– Jeff Kauflin

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Jeff Bezos, World’s Richest Person, Announces Divorce After 25 Years Of Marriage

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Jeff Bezos and his wife, MacKenzie, will divorce after 25 years of marriage, the couple announced on Wednesday morning. They did not provide a reason for their separation. 

“We have decided to divorce and continue our shared lives as friends,” they said in the statement, which was posted to Jeff Bezos’ Twitter page. “If we had known we would separate after 25 years, we would do it all again.”

Bezos, worth an estimated $136.2 billion, is the richest person in the world. It is not yet clear how the divorce will impact his net worth, or whether it will affect his stake in Amazon, the e-commerce giant he founded in 1994. Bezos, 54, owns roughly 16% of the business, which comprises more than 95% of his fortune. He also owns the Washington Post and rocket company Blue Origin.

The couple lives primarily in Washington State, which requires divorcing spouses to equitably divide “community property,” including all income generated during a marriage. “It seems very likely, if not 100% a certainty, that whatever Jeff Bezos has earned at Amazon has been community income,” says David Starks, a partner at the Seattle-based law firm McKinley Irvin. He added, however, that through a prenuptial or postnuptial agreement, “You can elect to have your assets treated differently, and that’s not uncommon.”

Moreover, “Awarding a spouse their share of a community asset doesn’t necessarily mean actually transferring the asset to them,” notes Virginia Onu, an attorney based in Washington. In other words, instead of selling or transferring Amazon shares, Jeff Bezos could offer monetary compensation equivalent to the shares’ fair market value.

If MacKenzie Bezos, 48, does indeed receive half of her husband’s assets, she would be worth more than $68 billion, making her the fifth-richest person in the world. Even a 1% payout would constitute one of the largest divorce settlements in history.

The Bezoses, who have four children, both attended Princeton but met after graduation while working at investment firm D.E. Shaw; she was an associate on his team. They married in 1993 and moved to Seattle in 1994, the same year Amazon was founded.

MacKenzie Bezos boasts a successful career in her own right. A creative writing major at Princeton (she served as a research assistant to Toni Morrison), she won the American Book Award for her first novel, The Testing of Luther Albright, published in 2005. She also founded the anti-bullying organization Bystander Revolution.

A representative for Amazon did not immediately respond to a request for comment.

Noah Kirsch
Forbes Staff
I mainly cover global wealth and entrepreneurs.

Angel Au-Yeung contributed reporting. 

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Indian master distiller gets a taste for South Africa

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A master distiller, Michael D’Souza, visited South Africa recently to share a few notes with whisky connoisseurs on the great Indian single malt. 


When a master distiller arrives in South Africa from a part of the world that is equally diverse, the result is a spirited confluence of cultures and expressions.

On Michael D’Souza’s first trip to the ‘Rainbow Nation’ from India, he was pleasantly surprised that besides the weather and the people, even the local food reminded him of a vibrancy he thought was only to be found back home. The similarities made him instantly feel at home.  

“India is a massively diverse nation. There are different religions, cultures, colors and different foods. It is very vibrant; the vibrancy is what we wanted to have inside the bottle,” he says, when we meet him on a balmy Friday evening in November in Sandton, Africa’s richest square mile.

D’Souza has been making single malt whiskies for John Distilleries since 2008 in Goa, the Indian destination deemed a tropical paradise the world over for its sandy beaches, swaying palms and uber-cool vibe.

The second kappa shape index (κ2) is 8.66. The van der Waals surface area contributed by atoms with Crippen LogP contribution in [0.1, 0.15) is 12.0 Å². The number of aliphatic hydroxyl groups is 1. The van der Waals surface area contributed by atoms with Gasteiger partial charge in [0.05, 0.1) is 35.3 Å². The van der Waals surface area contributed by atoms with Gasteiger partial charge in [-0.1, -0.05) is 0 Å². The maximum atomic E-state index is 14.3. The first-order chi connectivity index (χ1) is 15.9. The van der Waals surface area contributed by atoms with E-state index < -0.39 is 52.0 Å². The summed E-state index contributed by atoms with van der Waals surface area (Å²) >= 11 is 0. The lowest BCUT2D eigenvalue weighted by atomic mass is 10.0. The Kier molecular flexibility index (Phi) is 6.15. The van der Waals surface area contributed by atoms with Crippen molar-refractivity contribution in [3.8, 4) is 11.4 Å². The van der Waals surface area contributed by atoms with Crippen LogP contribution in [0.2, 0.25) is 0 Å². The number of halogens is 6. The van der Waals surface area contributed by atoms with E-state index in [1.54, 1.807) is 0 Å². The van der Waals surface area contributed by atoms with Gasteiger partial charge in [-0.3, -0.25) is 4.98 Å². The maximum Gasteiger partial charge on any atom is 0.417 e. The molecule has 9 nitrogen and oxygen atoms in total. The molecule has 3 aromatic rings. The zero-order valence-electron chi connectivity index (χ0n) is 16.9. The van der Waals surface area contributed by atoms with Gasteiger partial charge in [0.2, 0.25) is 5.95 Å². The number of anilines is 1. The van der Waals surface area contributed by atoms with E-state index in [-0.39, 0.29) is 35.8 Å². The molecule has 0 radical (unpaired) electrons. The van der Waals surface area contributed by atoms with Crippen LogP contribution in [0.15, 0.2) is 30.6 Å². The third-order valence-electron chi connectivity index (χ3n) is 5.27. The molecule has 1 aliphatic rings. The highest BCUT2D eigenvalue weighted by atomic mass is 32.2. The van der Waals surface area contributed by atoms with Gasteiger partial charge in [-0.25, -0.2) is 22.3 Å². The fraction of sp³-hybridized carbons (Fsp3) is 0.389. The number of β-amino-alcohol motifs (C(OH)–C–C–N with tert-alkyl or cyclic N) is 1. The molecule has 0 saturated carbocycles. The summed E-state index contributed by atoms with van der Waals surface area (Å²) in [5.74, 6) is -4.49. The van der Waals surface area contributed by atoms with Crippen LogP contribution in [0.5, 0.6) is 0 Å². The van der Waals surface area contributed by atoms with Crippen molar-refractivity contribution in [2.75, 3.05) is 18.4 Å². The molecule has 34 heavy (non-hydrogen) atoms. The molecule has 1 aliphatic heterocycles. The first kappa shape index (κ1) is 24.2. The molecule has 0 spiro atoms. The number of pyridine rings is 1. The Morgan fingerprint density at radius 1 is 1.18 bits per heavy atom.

Inspired by this trip to South Africa, D’Souza now wants to create a fusion that combines unique tastes from both regions.

“After tasting a couple of South African gins, and to be honest, I have always thought about creating craft gin, I am thinking of making a South African botanic infused gin. It can be an infusion of Indian spices and botanicals mixed with South African botanicals. India is famous for its own spices, especially coriander and cumin. I can infuse this with some of the South African botanicals like rooibos.”

D’Souza, who has been in this profession for 25 years now, enjoys traveling the world to explore drinking cultures whilst offering his palate a taste of different blends.

Founded in 1992 by Paul P. John, Paul John Single Malt Whisky has won over 200 international awards in six years and is present in 35 countries around the world.The company distributes about 40,000 cases of whisky.

For D’Souza, the shift in India’s drinking culture can be judged by the increasing demand for single malt whiskies despite being 15 years behind the western and European markets.

“India is one of the world’s emerging economies and the buying capacity of people is increasing. They are gradually shifting from cheaper whiskies to premium whiskies. A lot of youngsters travel the world and once they come back, they change their drinking preferences.”

The man who enjoys his whisky neat says the company decided to grow into international markets faster.

Paul John Single Malt Whisky has been distributed in South Africa for over a year.

On his recent two-week tour, D’Souza visited Johannesburg, Cape Town and Durban.

“Johannesburg is one of the biggest markets for us… I found that it is a mix of quality and cost-consciousness. I have been to a lot of big retailers and I saw a lot of Irish and blended whiskies selling.”

Back home in coastal Goa, the climate not only adds flavor to the fusion but allows the spirit to mature faster.

“India is a different region altogether. The beauty of whisky is that each and every whisky will have its own regional characteristics because once distilled, the spirits go inside the wooden cask. Once it is filled, it not only interacts with the wood, but also with the world,” says D’Souza.

The distilled barley, found at the foothills of the Himalayas, absorbs the saltiness through the pores of the oak cask adding more character to the whisky.

D’Souza, who presented a whisky masterclass at the 2018 Whisky & Spirits Live Festival in Sandton, Johannesburg, attests:  “Our whisky has been received very well by South Africans.”